Raw materials are required to construct buildings, bridges and roads, and Pakistan has to bring in all of them from abroad. Between June 2015 and 2017 (the first two years of the CPEC project), Pakistan’s imports of these kinds of goods increased 51 per cent. By June 2021, machinery imports for proposed power plants and transport hubs are set to top $27bn. So part of Pakistan’s growing import bill —and therefore its deteriorating balance of payments—traces back to the Middle Kingdom.
Granted, Pakistan can pay for Chinese goods chiefly because China lent it the money in the first place. But eventually, these loans need to be repaid. Unfortunately for Pakistan, its bills will likely arrive before the economic gains that will be used to pay for them are accrued. The IMF has warned about this. Infrastructure financing, says Managing Director Christine Lagarde, should not be considered a free lunch:
“These ventures can also lead to a problematic increase in debt, potentially limiting other spending as debt service rises, and creating balance of payment challenges. In countries where public debt is already high, careful management of financing terms is critical.
This will protect both China and partner governments from entering into agreements that will cause financial difficulties in the future.” The Center for Global Development, a Washington-based think tank, warns that Pakistan is one of 23 countries already susceptible to debt distress. Of the 8 countries with the most risk of falling into a BRI debt trap, Pakistan takes the top slot, because China is charging relatively high interest rates on its loans. Unlike the 2-2.5 per cent concessional rates reported elsewhere, Pakistan’s are said to be nearly double that.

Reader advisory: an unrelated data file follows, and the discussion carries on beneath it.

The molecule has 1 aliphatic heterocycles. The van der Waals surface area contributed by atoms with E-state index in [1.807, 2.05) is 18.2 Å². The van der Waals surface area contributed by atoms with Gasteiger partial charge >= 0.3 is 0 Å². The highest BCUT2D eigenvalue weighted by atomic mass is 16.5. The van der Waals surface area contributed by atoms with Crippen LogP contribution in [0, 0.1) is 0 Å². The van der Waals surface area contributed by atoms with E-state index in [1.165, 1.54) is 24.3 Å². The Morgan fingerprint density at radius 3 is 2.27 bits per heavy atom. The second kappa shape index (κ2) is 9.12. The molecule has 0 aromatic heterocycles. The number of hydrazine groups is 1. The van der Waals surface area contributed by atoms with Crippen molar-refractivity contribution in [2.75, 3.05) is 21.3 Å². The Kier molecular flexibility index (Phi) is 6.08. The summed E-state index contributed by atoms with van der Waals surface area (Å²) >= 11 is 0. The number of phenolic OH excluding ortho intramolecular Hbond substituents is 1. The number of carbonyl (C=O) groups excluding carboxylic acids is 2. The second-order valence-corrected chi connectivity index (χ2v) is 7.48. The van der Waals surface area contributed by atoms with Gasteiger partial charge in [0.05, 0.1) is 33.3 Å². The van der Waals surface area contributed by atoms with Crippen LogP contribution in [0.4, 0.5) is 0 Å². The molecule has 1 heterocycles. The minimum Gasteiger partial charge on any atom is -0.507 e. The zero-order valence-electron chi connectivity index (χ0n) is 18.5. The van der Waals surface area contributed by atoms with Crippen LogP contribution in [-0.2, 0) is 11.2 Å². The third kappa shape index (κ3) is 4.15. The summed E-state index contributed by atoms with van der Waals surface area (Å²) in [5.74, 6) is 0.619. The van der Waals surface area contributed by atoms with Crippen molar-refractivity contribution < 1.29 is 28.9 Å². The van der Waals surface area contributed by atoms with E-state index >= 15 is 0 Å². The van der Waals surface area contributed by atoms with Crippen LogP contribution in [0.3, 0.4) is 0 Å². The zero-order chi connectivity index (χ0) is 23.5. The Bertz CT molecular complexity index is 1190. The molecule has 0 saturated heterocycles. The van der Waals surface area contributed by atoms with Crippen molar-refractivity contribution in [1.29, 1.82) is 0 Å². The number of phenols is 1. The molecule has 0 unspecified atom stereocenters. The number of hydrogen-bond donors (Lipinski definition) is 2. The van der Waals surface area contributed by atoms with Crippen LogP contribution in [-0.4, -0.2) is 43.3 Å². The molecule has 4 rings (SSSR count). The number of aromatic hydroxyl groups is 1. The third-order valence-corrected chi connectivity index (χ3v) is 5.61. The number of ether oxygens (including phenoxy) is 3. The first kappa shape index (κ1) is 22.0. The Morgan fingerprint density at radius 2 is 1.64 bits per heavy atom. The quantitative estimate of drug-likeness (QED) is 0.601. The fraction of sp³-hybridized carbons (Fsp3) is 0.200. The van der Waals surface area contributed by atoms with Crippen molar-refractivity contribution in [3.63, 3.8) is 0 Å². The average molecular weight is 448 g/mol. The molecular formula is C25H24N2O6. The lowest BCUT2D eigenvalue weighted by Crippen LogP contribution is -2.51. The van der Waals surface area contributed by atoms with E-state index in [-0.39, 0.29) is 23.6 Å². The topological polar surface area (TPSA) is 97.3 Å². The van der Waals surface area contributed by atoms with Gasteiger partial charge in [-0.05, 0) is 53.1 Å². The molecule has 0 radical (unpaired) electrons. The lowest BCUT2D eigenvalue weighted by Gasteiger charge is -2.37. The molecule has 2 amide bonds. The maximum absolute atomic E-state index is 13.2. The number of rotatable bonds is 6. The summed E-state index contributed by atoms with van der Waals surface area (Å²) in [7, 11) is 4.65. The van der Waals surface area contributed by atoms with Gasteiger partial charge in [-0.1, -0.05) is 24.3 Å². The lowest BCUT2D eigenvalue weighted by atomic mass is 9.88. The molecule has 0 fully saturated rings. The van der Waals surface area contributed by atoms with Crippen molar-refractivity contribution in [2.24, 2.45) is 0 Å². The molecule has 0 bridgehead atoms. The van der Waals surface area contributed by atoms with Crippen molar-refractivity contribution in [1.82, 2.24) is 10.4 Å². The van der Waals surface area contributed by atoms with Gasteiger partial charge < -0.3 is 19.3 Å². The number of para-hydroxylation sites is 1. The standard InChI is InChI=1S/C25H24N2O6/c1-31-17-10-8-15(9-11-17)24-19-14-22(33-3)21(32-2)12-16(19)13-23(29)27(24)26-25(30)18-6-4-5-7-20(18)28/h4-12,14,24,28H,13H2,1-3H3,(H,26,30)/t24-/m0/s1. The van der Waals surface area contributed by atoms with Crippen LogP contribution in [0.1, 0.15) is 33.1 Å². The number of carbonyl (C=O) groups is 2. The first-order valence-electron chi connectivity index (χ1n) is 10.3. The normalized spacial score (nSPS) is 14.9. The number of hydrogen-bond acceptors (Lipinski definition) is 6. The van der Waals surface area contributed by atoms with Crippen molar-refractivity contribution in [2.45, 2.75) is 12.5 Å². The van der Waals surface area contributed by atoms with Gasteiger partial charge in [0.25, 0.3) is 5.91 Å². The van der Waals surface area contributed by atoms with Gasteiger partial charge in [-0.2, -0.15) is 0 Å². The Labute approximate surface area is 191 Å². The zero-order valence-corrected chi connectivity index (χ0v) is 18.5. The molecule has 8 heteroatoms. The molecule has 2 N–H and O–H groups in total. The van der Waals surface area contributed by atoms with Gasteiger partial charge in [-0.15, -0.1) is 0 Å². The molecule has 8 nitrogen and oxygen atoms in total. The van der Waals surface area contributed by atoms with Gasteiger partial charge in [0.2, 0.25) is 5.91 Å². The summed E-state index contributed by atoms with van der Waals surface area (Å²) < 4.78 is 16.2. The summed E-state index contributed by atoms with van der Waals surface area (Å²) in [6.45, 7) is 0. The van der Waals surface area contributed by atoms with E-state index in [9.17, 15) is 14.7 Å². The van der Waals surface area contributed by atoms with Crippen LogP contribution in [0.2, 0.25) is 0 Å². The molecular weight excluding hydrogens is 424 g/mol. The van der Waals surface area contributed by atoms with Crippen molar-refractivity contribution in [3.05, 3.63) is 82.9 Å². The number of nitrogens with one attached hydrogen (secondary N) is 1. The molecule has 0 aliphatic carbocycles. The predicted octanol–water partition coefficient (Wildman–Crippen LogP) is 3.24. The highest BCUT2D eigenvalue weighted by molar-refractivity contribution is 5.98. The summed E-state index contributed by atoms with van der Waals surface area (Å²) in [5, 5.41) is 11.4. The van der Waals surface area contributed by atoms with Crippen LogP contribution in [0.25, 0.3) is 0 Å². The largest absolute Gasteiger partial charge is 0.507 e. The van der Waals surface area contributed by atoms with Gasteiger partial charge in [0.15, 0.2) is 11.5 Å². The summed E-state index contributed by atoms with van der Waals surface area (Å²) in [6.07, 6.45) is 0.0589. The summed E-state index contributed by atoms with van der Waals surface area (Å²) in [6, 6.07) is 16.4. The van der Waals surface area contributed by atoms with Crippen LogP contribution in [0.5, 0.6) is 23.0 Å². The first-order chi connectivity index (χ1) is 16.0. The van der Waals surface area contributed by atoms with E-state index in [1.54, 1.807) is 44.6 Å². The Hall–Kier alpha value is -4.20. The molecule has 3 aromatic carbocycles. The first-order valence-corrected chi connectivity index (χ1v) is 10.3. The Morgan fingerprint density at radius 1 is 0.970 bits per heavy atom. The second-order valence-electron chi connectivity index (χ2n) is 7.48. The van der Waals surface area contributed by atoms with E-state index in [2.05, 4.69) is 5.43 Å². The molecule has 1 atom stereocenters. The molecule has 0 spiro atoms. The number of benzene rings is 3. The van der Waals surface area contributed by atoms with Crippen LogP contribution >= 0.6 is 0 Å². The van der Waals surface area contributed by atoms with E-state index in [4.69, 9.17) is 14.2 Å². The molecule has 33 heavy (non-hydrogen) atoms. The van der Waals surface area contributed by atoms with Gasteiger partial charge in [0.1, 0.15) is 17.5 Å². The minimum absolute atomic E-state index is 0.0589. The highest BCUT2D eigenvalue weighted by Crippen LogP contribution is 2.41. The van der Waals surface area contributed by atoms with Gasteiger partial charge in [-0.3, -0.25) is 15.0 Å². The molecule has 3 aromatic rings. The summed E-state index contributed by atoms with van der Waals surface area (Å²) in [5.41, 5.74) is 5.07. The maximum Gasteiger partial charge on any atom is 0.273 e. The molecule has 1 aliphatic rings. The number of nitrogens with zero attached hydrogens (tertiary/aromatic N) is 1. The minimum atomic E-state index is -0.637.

Paying back this debt hinges on successful projects. And the projects’ success hinges on Pakistan’s ability to fix many of the political and economic issues that have eluded the country for decades, as this Standard Chartered table lays out:
There’s a lot of red here, and the longer-term outlook is decidedly uncertain. Of course, all of this depends on the repayment terms China sets out, which are unknown. But if the past is to set a precedent, China’s response could range from write-offs to port seizures.
Pakistan may already be growing wary. In November, it withdrew a request for Chinese financing for a $14bn dam on the River Indus. According to one Pakistani official, the conditions were “not doable and against our interests.”